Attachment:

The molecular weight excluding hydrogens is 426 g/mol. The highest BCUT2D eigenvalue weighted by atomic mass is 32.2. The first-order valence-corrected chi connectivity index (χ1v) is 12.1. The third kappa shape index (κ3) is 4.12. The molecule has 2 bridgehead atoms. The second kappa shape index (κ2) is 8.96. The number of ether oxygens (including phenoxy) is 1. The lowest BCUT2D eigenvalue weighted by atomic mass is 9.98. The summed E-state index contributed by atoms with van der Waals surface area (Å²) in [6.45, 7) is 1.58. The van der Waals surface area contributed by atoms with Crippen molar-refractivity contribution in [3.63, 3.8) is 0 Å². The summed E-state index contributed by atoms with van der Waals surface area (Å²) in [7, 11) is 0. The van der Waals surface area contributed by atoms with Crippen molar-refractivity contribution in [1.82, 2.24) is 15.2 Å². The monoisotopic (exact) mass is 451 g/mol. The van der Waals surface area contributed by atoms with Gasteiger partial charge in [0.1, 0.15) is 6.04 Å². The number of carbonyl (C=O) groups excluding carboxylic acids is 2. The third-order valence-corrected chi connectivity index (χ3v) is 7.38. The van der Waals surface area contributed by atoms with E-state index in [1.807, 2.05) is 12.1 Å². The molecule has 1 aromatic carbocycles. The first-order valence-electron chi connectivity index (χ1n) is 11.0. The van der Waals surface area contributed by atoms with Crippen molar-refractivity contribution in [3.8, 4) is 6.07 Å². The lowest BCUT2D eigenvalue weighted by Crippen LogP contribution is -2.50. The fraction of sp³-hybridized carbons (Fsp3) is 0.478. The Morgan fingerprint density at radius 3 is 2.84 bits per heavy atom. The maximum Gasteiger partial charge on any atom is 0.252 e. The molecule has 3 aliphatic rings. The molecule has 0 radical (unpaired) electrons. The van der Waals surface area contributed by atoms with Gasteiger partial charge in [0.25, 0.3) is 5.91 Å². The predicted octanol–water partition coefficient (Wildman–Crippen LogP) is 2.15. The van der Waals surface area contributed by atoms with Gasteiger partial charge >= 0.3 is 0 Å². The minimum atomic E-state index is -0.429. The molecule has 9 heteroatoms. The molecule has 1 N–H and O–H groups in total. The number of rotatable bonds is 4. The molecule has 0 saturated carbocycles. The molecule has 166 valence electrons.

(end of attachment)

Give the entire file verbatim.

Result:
The molecular weight excluding hydrogens is 426 g/mol. The highest BCUT2D eigenvalue weighted by atomic mass is 32.2. The first-order valence-corrected chi connectivity index (χ1v) is 12.1. The third kappa shape index (κ3) is 4.12. The molecule has 2 bridgehead atoms. The second kappa shape index (κ2) is 8.96. The number of ether oxygens (including phenoxy) is 1. The lowest BCUT2D eigenvalue weighted by atomic mass is 9.98. The summed E-state index contributed by atoms with van der Waals surface area (Å²) in [6.45, 7) is 1.58. The van der Waals surface area contributed by atoms with Crippen molar-refractivity contribution in [3.63, 3.8) is 0 Å². The summed E-state index contributed by atoms with van der Waals surface area (Å²) in [7, 11) is 0. The van der Waals surface area contributed by atoms with Crippen molar-refractivity contribution in [1.82, 2.24) is 15.2 Å². The monoisotopic (exact) mass is 451 g/mol. The van der Waals surface area contributed by atoms with Gasteiger partial charge in [0.1, 0.15) is 6.04 Å². The number of carbonyl (C=O) groups excluding carboxylic acids is 2. The third-order valence-corrected chi connectivity index (χ3v) is 7.38. The van der Waals surface area contributed by atoms with E-state index in [1.807, 2.05) is 12.1 Å². The molecule has 1 aromatic carbocycles. The first-order valence-electron chi connectivity index (χ1n) is 11.0. The van der Waals surface area contributed by atoms with Crippen molar-refractivity contribution in [3.8, 4) is 6.07 Å². The lowest BCUT2D eigenvalue weighted by Crippen LogP contribution is -2.50. The fraction of sp³-hybridized carbons (Fsp3) is 0.478. The Morgan fingerprint density at radius 3 is 2.84 bits per heavy atom. The maximum Gasteiger partial charge on any atom is 0.252 e. The molecule has 3 aliphatic rings. The molecule has 0 radical (unpaired) electrons. The van der Waals surface area contributed by atoms with Gasteiger partial charge in [0.25, 0.3) is 5.91 Å². The predicted octanol–water partition coefficient (Wildman–Crippen LogP) is 2.15. The van der Waals surface area contributed by atoms with Gasteiger partial charge >= 0.3 is 0 Å². The minimum atomic E-state index is -0.429. The molecule has 9 heteroatoms. The molecule has 1 N–H and O–H groups in total. The number of rotatable bonds is 4. The molecule has 0 saturated carbocycles. The molecule has 166 valence electrons.